Neurology Central

Migraine and cluster headache: understanding, advances and needs

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Peter Goadsby is currently the Director of the National Institute for Health Research (NIHR) Wellcome Trust King’s clinical research facility (London, UK), as well as a Professor of neurology at Kings College London (UK) and a neurologist at Kings College Hospital (London, UK); he also currently holds a chair in neurology at the University of California, San Francisco (CA, USA). He has had the pleasure of working across the world, developing his interest in and researching headache conditions. Institutions he has worked at have included; The University of New South Wales (Sydney, Australia), The National Hospital for Neurology and Neurosurgery (London, UK), The University of California (USA) and University College London (UK).

We recently caught up with Peter to discuss his extensive research in headache disorders, including the pathophysiology of headaches, rare forms and research needs within the field.

What first sparked your interest in headache research?

I carried out my medical training at the University of New South Wales in Sydney where the Professor of Neurology was James W Lance, whose interests were migraine and movement disorders. He was a very captivating lecturer and I hadn’t really been interested in anything else that had been taught on the medical course up to that point, but when he gave his migraine lecture I thought it was fascinating.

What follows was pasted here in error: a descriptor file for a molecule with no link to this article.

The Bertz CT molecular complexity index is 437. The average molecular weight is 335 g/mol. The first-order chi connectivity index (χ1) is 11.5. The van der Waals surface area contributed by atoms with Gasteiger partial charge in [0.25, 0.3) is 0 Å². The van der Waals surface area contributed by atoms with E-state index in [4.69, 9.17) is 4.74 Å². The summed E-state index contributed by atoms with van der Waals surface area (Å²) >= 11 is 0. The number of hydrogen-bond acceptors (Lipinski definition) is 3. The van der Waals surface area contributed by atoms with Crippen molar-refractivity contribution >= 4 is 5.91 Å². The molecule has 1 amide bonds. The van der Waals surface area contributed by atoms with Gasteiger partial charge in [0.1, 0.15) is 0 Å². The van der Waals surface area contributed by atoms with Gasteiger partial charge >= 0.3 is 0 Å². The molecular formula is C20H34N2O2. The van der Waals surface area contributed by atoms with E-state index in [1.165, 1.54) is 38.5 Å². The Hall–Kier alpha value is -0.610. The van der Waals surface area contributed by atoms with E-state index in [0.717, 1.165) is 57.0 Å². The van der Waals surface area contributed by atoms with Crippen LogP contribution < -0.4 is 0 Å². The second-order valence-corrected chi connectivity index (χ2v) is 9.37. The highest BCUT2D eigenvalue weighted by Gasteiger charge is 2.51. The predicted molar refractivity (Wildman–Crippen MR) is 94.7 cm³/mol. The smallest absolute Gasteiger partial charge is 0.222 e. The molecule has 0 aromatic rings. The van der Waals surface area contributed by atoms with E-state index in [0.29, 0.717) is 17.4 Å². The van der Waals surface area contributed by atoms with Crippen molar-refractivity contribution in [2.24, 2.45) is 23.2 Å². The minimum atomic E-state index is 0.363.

The explanations for migraine onset that were available at the time seemed silly to me and I mentioned this to Lance. Luckily he took it rather well and told me that if I thought they were so silly then maybe I could help him out by doing some research in his laboratory. When I started doing headache research in the laboratory I thought it was fantastic;  that was the early 1980’s and I’ve been at it ever since. What sparked my interest really then was having a good mentor.

What are some of the current focuses of research in your lab?

My research activities are in two parts, the first is basic science and the second is clinical. In our basic research we’re interested in the physiology and pharmacology of areas of the brain that are capable of modulating or altering nociceptive input. This is because I think that is at the core of migraine.

On the clinical side we’re mainly focused on neuroimaging in migraine and we’re particularly interested in the imaging signatures of the nonpain phases of migraine, for example the premonotory phase, which we think is being relatively understudied. I think understanding and getting a grip on the areas of the brain that are involved in migraine is helpful to focus laboratory activities on these influential areas of the brain.

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